Hawke's Bay wines are well known and regarded in Japan, which along with China has become an important market for the region.
And one of the wineries now serving up fine wines to the expanding Japanese market is a recent addition to the Bay's vineyard landscape - in fact its first grapes were not arriving from the vines until 2008.
Its name tells you it is a crucial part of the Japanese market as well as the Hawke's Bay economy and the region's export business: Osawa Wines.
This river terrace winery beside the Ngaruroro is effectively the culmination of a global search, and the realisation of a dream held by Taizo Osawa who has long appreciated fine wines, and whose ambition to create his own wines grew through the years.
So in 2004, he embarked on a journey.
A journey which took him from one side of the winemaking world to the other in pursuit of the land he needed to grow a string of grape varieties, and to produce very fine wines.
He arrived in New Zealand and that was that.
Well, not quite.
He ventured to Hawke's Bay, came across the Mangatahi Valley out Maraekakaho way and that, was that.
Mr Osawa was well aware of the Bay's winemaking prowess.
He was also well aware of its soil variances and diversity.
A year later he bought a large swathe of land from Craggy Range, having sought location advice from experts Gus Lawson and Dr David Jordan, and in 2006 the first vines were planted.
The land was there and the vines were sparking into life, and Mr Osawa's next move was to seek more top form, in the world of winemaking.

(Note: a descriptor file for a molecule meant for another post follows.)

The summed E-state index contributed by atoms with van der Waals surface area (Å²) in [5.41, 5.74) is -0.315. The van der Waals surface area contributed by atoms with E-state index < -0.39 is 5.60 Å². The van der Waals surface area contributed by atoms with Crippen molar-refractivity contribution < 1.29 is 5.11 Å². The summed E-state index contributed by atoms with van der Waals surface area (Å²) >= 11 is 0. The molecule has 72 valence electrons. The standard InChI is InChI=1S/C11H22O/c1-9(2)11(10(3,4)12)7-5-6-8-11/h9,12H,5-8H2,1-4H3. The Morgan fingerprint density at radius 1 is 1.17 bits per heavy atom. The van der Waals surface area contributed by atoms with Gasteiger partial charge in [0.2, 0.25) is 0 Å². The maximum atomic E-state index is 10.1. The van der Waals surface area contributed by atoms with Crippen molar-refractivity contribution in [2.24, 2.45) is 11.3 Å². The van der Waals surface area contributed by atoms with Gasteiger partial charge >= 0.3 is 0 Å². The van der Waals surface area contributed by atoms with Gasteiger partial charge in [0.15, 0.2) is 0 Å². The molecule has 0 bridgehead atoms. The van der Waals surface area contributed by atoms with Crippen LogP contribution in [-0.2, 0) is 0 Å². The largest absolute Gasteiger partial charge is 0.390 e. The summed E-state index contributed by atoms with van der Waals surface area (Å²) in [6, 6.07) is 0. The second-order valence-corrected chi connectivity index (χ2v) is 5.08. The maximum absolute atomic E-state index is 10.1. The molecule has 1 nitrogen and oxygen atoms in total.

He made a call to the New Zealand Winemaker of the Year in 2006, Rod McDonald and he accepted the invitation to become their consultant winemaker.
"When I first met Mr Osawa it was very obvious he was driven to make wines that were of the highest quality," Rod said.
The Osawa vineyard was "perfectly situated" to produce high quality chardonnay, sauvignon blanc and pinot noir - varieties where the balance of fragrance and acidity were all important.
"While we are making very different styles of wines, using fundamentally different techniques and philosophies, one of the most important considerations is that we always deliver the highest quality at each tier," Rod said.
"Sourcing all our fruit from a single vineyard allows us to manage quality from the beginning to the end of the process, and high quality fruit means less intervention during winemaking."
Mr Osawa's target was the burgeoning market in his homeland and the very first to emerge was a sauvignon blanc in 2008.
The second harvest in 2009 saw pinot noir, gewurztraminer, chardonnay, cabernet merlot, rose and sangiovese join the fold, and the following year Mr Osawa's passion for creating his own vineyard in Hawke's Bay, and determination to make fine wines, was rewarded when the first wine competition awards went the Osawa way.
In just seven vintages, Osawa Wines has picked up five trophies, 22 gold medals, 26 silver medals and 74 bronze medals.
Not bad for a newcomer to the winemaking landscape which also promotes nature-friendly sustainable winegrowing practices.
The winery produces a prestige collection, a winemaker's collection and the varietal "Flying Sheep" selection, and is now the third largest exporter of New Zealand wine to Japan - spreading the word about the fine wine which comes from Hawke's Bay.
Three years ago expansion saw Osawa wines begin to appear on the local market, where they can be found today.
Mr Osawa is clearly living the dream he had harboured for so many years.
Osawa Wines, Maraekakaho.
Try: Prestige Collection Noble Gewurztraminer, Prestige Collection Chardonnay, winemaker's Collection Pinot Noir.
Cellar Door: It's actually in Japan - but fine-wine shops stock the range and can be bought online